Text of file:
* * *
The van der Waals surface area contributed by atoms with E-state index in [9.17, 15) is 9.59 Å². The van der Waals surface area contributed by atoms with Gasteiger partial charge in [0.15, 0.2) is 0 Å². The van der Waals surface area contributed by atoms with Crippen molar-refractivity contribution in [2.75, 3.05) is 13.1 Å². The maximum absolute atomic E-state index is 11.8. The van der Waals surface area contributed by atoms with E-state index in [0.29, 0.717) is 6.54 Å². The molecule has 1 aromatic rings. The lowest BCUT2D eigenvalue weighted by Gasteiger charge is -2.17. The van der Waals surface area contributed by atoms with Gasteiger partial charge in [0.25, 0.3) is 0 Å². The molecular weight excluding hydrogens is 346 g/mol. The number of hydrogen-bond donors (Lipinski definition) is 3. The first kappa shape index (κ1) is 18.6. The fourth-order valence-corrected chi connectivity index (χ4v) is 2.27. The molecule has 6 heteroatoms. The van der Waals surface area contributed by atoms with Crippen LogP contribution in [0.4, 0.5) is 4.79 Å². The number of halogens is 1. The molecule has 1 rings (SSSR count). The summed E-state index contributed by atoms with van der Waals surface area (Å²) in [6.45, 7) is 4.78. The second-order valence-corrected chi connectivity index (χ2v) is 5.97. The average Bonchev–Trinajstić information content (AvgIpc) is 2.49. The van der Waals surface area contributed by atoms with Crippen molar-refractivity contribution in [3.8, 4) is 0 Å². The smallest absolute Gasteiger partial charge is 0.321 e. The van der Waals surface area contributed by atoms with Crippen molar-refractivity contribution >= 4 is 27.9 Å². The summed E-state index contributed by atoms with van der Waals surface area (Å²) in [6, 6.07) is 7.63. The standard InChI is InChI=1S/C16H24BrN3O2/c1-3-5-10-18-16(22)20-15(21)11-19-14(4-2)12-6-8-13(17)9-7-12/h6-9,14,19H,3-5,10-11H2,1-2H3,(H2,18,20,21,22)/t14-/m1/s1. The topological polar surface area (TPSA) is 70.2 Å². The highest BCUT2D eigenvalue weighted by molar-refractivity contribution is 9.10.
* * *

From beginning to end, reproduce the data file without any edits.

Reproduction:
The van der Waals surface area contributed by atoms with E-state index in [9.17, 15) is 9.59 Å². The van der Waals surface area contributed by atoms with Gasteiger partial charge in [0.15, 0.2) is 0 Å². The van der Waals surface area contributed by atoms with Crippen molar-refractivity contribution in [2.75, 3.05) is 13.1 Å². The maximum absolute atomic E-state index is 11.8. The van der Waals surface area contributed by atoms with E-state index in [0.29, 0.717) is 6.54 Å². The molecule has 1 aromatic rings. The lowest BCUT2D eigenvalue weighted by Gasteiger charge is -2.17. The van der Waals surface area contributed by atoms with Gasteiger partial charge in [0.25, 0.3) is 0 Å². The molecular weight excluding hydrogens is 346 g/mol. The number of hydrogen-bond donors (Lipinski definition) is 3. The first kappa shape index (κ1) is 18.6. The fourth-order valence-corrected chi connectivity index (χ4v) is 2.27. The molecule has 6 heteroatoms. The van der Waals surface area contributed by atoms with Crippen LogP contribution in [0.4, 0.5) is 4.79 Å². The number of halogens is 1. The molecule has 1 rings (SSSR count). The summed E-state index contributed by atoms with van der Waals surface area (Å²) in [6.45, 7) is 4.78. The second-order valence-corrected chi connectivity index (χ2v) is 5.97. The average Bonchev–Trinajstić information content (AvgIpc) is 2.49. The van der Waals surface area contributed by atoms with Crippen molar-refractivity contribution in [3.8, 4) is 0 Å². The smallest absolute Gasteiger partial charge is 0.321 e. The van der Waals surface area contributed by atoms with Crippen molar-refractivity contribution >= 4 is 27.9 Å². The summed E-state index contributed by atoms with van der Waals surface area (Å²) in [6, 6.07) is 7.63. The standard InChI is InChI=1S/C16H24BrN3O2/c1-3-5-10-18-16(22)20-15(21)11-19-14(4-2)12-6-8-13(17)9-7-12/h6-9,14,19H,3-5,10-11H2,1-2H3,(H2,18,20,21,22)/t14-/m1/s1. The topological polar surface area (TPSA) is 70.2 Å². The highest BCUT2D eigenvalue weighted by molar-refractivity contribution is 9.10.